News / Middle East

Mixed Reaction in Mideast to US Syria Strategy

Supporters of religious and political leader Muqtada al-Sadr demonstrate against the possibility of a U.S. military strike against the Syrian government, in Baghdad's Sadr City August 30, 2013.
Supporters of religious and political leader Muqtada al-Sadr demonstrate against the possibility of a U.S. military strike against the Syrian government, in Baghdad's Sadr City August 30, 2013.
Edward Yeranian
Reaction in the Middle East was mixed to the U.S. decision to take the debate over alleged chemical weapons usage by the Syrian government to Congress.
 
Syrian state TV showed government supporters expressing support for the army, and its announcers sounded a defiant note against the U.S. after a planned military action was delayed for debate in the U.S. Congress.
 
Syria's Deputy Foreign Minister Faisal Mekdad described President Obama as "hesitant and confused" for his decision to seek congressional approval for a military strike against Syria.  
 
A professor of international law at Damascus University told Syrian TV that Syria had tentatively prevailed over countries “trying to commit aggression against it,” but that the U.N. weapons inspectors had been prevented from carrying out their original mission:
 
He said that weapons inspectors were invited to investigate (the alleged use of chemical weapons by the opposition) in Khan al Assel (outside Aleppo), but were prevented from that mission by (the new crisis in Damascus' suburbs), meant to divert attention from a rebel chemical weapons attack.
 
At a press conference in Damascus, the Iranian parliament's foreign affairs committee chief, Ala'a Eddin Borojurdi, insisted that Tehran “condemns the use of chemical weapons,” but accused rebels of “using hand-made chemical weapons” against government troops.
 
'Playing with fire'

Borojurdi also accused the U.S. of “playing with fire” by supporting what he called Sunni Islamist “terrorists” among the Syrian rebels:
 
He claimed that U.S. President Barack Obama and U.S. allies are supporting terrorism in the region and will now have to present an account to their peoples for what they are doing.
 
In Cairo, Arab League foreign ministers held formal and informal meetings Sunday to discuss the crisis in Syria. Saudi Foreign Minister Saud al Faisal told a press conference that it was high time that the conflict in Syria was brought to an end:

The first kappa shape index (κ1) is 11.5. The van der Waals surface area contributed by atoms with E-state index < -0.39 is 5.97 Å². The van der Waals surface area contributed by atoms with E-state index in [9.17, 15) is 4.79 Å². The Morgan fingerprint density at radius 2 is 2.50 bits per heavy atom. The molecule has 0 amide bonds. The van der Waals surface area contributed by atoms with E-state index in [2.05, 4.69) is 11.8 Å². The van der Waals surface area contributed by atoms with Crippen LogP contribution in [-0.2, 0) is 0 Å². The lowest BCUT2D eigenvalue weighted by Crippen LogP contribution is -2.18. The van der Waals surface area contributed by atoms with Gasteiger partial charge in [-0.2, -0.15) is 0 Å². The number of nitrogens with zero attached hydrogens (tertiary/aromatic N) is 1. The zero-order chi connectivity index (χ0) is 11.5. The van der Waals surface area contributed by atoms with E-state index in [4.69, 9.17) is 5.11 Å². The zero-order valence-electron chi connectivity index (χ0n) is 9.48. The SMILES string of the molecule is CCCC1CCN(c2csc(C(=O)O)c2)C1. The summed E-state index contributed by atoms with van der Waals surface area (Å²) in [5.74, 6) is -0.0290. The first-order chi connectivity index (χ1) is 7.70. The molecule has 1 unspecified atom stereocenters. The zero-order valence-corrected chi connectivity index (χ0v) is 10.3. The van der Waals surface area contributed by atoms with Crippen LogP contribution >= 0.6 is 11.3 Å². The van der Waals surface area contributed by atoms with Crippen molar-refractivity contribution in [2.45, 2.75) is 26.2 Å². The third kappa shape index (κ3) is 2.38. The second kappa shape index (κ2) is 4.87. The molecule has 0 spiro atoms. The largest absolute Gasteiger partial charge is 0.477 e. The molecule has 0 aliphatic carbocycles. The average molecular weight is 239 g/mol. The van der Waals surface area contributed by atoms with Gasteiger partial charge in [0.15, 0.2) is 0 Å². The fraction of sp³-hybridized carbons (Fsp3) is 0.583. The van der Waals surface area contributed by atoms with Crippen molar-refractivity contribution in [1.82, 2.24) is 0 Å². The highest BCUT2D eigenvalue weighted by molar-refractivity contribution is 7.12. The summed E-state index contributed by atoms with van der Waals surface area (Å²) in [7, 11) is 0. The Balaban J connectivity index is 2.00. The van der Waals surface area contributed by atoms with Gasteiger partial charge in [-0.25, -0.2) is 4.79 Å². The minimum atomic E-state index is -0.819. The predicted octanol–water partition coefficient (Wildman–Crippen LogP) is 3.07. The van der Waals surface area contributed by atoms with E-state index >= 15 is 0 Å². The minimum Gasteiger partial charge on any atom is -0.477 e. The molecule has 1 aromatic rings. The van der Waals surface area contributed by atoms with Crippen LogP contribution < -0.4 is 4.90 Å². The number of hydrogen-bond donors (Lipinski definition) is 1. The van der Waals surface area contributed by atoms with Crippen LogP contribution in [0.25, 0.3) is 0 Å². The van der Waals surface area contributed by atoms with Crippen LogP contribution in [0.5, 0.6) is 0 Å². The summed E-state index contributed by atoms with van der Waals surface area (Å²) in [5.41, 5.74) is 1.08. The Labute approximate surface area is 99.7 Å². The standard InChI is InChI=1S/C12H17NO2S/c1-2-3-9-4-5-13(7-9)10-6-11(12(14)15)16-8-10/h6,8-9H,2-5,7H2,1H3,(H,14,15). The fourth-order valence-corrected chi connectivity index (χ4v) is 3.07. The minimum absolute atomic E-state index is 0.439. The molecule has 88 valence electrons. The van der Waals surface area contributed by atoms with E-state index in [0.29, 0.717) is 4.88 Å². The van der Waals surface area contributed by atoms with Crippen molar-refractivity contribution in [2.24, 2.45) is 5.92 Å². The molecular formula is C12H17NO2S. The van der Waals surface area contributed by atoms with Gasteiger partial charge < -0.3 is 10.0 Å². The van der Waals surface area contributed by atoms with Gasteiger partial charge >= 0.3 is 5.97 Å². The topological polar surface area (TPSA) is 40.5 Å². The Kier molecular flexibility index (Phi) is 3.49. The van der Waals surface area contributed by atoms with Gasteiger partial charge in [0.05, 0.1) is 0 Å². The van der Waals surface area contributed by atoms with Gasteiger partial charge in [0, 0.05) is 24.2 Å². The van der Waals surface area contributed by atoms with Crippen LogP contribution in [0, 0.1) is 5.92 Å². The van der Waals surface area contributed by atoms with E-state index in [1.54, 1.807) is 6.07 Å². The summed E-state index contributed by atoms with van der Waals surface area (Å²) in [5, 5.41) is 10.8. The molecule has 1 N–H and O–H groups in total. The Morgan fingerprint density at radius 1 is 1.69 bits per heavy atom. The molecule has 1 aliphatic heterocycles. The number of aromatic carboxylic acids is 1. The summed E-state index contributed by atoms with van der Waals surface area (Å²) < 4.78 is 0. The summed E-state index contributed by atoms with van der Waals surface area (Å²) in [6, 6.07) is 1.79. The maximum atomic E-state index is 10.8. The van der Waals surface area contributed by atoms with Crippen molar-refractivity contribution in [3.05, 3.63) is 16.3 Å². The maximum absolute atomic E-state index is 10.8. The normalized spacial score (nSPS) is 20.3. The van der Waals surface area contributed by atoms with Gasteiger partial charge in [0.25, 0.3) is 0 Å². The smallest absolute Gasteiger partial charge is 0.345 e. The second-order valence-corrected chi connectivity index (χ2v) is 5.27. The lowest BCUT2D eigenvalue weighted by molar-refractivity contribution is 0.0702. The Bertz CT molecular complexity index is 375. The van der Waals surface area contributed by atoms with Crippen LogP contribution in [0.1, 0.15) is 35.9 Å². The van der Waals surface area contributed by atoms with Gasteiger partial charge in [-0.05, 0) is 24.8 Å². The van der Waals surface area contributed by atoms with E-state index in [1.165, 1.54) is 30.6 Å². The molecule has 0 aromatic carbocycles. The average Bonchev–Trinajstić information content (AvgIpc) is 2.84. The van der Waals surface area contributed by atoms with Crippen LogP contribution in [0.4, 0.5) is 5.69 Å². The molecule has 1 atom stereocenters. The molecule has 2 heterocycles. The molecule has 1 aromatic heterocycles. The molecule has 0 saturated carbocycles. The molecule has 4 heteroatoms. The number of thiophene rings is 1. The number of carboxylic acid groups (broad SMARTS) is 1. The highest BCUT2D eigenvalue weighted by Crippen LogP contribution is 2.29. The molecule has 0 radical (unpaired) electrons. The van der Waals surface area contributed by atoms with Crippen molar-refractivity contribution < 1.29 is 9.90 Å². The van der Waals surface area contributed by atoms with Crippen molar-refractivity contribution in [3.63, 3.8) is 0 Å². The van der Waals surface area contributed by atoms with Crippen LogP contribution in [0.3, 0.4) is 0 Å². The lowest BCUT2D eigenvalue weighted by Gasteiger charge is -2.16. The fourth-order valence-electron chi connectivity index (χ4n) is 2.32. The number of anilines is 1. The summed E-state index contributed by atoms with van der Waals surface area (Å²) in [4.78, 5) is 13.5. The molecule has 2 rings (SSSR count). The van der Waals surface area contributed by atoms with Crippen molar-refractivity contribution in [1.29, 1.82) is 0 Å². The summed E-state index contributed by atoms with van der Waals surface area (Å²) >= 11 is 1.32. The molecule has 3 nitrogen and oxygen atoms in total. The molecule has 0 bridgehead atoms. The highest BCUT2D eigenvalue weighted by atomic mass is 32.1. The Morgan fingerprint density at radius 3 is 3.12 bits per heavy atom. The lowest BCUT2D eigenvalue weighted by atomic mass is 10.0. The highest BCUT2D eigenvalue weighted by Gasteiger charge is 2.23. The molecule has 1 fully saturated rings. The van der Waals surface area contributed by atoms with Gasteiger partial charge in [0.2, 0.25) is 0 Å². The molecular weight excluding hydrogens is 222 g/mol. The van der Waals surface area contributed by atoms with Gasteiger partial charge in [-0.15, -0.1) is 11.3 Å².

He said that it is time for the Arab League and the world community to do what is needed to help the Syrian people by using all means at their disposal to put an end to the bloodshed.
 
He went on to say that President Obama will “seek authorization from Congress” for a “limited use of force” including “rockets,” but “not ground troops,” in order to protect the Syrian people.
 
Egyptian Foreign Minister Nabil Fahmy said his country is against the use of force, instead calling for a renewed push to hold a peace conference in Geneva and to let international courts pass judgment over the use of chemical weapons. 
 
He said that the use of chemical weapons is a legal and moral issue that must be dealt with by international law and the appropriate U.N. institutions, and Egypt is against using armed force in the case. 
 
Arab satellite channels reported that Syrian President Bashar al-Assad told a visiting Iranian parliamentary delegation that “threats against Damascus from the U.S. and its allies” would not deter it from continuing what he called “its battle against terrorism.”

You May Like

DRC Tries Mega-Farms to Feed Population

Park at Boukanga Lonzo currently has 5,000 hectares under cultivation, crops stretching as far as eye can see, and is start of ambitious large-scale agriculture plan More

Video Survivor Video Testimonies Recount Horrors of Guatemalan Genocide

During a conflict that spanned more than three decades, tens of thousands of indigenous Mayans were killed More

Video War, Drought Threaten Iraq's Marshlands

Areas are spawning ground for Gulf fisheries, a resting place for migrating wildfowl, source of livelihood for fishermen and herders who have called the marshes home for generations More

Featured Videos